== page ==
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Processes - Gum Bichromate

Gum Bichromate Process Popular: 1894 to 1920s Discovery Mungo Pontin discovered the theory of the process and experimented with gum printing in 1839. However the process was not introduced more widely until 1894. It remained popular until the 1920s, but is still practiced by some enthusiasts today. Process 1. Dissolve gum arabic in water and mix it with a pigment and a solution of potassium bichromate or ammonium bichromate. 2. Coat this solution evenly onto a sheet of paper, and allow the paper to dry. 3. Lay a negative on the paper, and expose to sunlight or ultra violet light. The surface will harden in proportion to the amount of light that it receives. 4. Lay the print in water and allow the softer surfaces to be washed away, leaving colour in the highlights. In order to achieve more satisfying results, the photographer sometimes repeated the process above, using the same sheet of paper, but a different colour of pigment, exposing either the whole negative or chosen parts of it to the new colour. In doing this it is important to ensure the negative is placed in exactly the same position over the paper for each exposure. Result The gum bicarbonate process was popular for the creative control that it gave photographers over the final result - both through the possible use of more than one pigment and in the ability to control the amount of pigment left on the paper at step 4 above using a brush or by directing the water flow. In Edinburgh Mungo Pontin who discovered the gum printing process was the Secretary of the Royal Bank of Scotland in Edinburgh. Today See Terry King's 'Hands on Pictures' web site for news of photographers using the process today. In December 2003, members of the Scottish Society for the History of Photography visited Hospitalfield House, Arbroath, Scotland, and saw some experiments that had been carried out in early photographic processes by Norma Thallon, Artist in Residence, including the gum bicarbonate print below: © 1. Some of the details above are based on information in the book: Looking at Photographers - A Guide to Technical Terms (Gordon Baldwin) 2. Terry King's 'Hands on Pictures' web site gives further details on the process and for some examples of gum bichromate prints.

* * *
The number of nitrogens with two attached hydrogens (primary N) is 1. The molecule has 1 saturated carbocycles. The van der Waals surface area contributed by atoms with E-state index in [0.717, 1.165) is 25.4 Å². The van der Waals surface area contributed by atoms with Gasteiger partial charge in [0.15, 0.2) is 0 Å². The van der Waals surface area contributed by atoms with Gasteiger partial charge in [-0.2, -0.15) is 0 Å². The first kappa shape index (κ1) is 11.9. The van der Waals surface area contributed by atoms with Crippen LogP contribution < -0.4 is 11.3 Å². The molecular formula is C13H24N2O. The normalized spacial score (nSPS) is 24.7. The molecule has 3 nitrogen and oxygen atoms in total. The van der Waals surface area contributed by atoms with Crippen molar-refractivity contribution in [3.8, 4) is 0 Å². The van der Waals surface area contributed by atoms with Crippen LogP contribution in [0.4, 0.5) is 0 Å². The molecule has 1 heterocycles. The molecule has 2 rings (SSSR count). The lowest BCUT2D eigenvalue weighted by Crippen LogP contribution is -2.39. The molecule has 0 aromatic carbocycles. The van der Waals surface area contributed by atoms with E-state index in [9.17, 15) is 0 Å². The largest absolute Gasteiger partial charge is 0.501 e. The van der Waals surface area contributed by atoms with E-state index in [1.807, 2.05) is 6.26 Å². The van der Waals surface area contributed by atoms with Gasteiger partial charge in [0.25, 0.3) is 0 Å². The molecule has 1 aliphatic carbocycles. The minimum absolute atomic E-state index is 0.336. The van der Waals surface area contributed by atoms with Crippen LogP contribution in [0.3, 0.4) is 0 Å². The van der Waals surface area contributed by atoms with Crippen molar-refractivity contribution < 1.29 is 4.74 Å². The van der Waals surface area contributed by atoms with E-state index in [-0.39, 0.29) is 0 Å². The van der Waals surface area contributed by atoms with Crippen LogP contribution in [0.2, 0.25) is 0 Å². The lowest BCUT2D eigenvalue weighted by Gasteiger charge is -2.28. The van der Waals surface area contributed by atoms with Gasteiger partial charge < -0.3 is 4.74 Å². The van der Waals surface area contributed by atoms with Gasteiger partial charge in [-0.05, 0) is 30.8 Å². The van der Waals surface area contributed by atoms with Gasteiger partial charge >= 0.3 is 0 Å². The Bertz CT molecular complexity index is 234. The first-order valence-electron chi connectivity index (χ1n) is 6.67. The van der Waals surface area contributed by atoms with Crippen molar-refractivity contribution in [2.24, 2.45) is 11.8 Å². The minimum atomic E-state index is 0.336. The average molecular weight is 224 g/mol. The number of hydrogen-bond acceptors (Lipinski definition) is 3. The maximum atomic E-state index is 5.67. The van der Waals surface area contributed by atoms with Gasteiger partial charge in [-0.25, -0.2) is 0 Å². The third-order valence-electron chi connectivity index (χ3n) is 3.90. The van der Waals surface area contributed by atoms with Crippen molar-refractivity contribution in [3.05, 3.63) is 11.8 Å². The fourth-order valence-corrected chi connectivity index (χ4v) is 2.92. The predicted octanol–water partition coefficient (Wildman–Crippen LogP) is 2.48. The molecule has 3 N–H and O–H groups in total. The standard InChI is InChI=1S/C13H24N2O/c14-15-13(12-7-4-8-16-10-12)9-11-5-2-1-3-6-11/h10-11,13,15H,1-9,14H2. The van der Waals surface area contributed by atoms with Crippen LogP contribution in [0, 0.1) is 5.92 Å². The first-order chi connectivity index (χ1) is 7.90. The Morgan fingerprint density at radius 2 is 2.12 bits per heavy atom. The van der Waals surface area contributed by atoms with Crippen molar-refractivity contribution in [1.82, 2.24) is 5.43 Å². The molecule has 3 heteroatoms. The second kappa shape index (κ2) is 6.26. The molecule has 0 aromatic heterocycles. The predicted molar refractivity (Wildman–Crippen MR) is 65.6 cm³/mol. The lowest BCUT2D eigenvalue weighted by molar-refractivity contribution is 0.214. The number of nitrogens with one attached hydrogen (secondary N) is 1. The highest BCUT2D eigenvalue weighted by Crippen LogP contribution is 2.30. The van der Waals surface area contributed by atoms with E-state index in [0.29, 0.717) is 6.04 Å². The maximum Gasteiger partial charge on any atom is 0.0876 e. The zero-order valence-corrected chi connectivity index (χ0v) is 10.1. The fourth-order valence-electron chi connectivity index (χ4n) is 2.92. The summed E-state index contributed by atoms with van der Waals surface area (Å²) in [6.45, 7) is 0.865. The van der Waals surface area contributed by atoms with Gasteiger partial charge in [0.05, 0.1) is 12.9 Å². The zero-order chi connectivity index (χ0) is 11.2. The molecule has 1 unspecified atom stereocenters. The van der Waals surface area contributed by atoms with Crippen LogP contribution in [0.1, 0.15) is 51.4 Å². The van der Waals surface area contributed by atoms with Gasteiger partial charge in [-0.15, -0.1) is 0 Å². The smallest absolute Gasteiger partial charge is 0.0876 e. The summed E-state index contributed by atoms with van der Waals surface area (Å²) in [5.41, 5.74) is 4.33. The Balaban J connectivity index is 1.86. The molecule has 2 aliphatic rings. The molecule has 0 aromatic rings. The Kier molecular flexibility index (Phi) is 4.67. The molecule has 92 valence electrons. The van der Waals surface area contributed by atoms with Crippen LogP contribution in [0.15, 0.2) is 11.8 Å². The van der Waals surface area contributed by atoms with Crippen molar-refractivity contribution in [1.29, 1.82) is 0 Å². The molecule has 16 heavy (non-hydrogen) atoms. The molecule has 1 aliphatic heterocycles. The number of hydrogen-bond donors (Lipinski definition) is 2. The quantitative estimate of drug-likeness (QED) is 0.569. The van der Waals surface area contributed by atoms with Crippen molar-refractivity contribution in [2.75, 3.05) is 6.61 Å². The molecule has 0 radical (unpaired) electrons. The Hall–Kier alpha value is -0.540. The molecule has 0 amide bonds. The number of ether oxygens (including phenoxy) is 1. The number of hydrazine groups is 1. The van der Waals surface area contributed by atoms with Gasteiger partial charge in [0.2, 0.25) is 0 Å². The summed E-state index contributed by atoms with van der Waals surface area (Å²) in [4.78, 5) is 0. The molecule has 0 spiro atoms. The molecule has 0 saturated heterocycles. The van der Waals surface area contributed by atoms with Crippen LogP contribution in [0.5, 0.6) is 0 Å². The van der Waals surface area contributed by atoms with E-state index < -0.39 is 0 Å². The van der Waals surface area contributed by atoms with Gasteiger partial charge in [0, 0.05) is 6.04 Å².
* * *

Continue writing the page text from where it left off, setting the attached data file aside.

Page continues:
The Gum Bichromate print is different than the other processes in that the sensitive emulsion offers a base that a dye or water pigment can be added to produce any colour print the maker requires. It is also a process that allows re-coating the paper support several times using a different colour emulsion for each coat.


Sensitizer: Ammonium or Potassium Bichromate 30gr. (Ammonium is a more expensive and is a more dangerous chemical to work with but reduces the exposure time by half).
Add 75 ml heated distilled water and dissolve by stirring.

Add cold distilled water to make 100ml.

The sensitizer solution can be stored for a few months and is not light sensitive until mixed with the gum. (Being a saturated solution, this can crystallize out but can be re-dissolved in a warm water bath.

Gum: Mix 30gr Gum Arabic dissolved in 180ml distilled water. Let this mixture stand for a few days until completely dissolved. If gum arabic in lump form is used, strain off debris. The gum should have a syrup-like consistency. To prevent bacterial or fungoid growth from forming add 0.40 to 0.60 gr of Mercuric Chloride to this mixture.

Pigments: Use only the best quality water colours in tubes with good pigment saturation to achieve a photographic quality. Dry powder pigments can also be used with good effect.

1. Under white light mix 10ml of gum with a 2-4cm "worm' of water colour from the selected tube.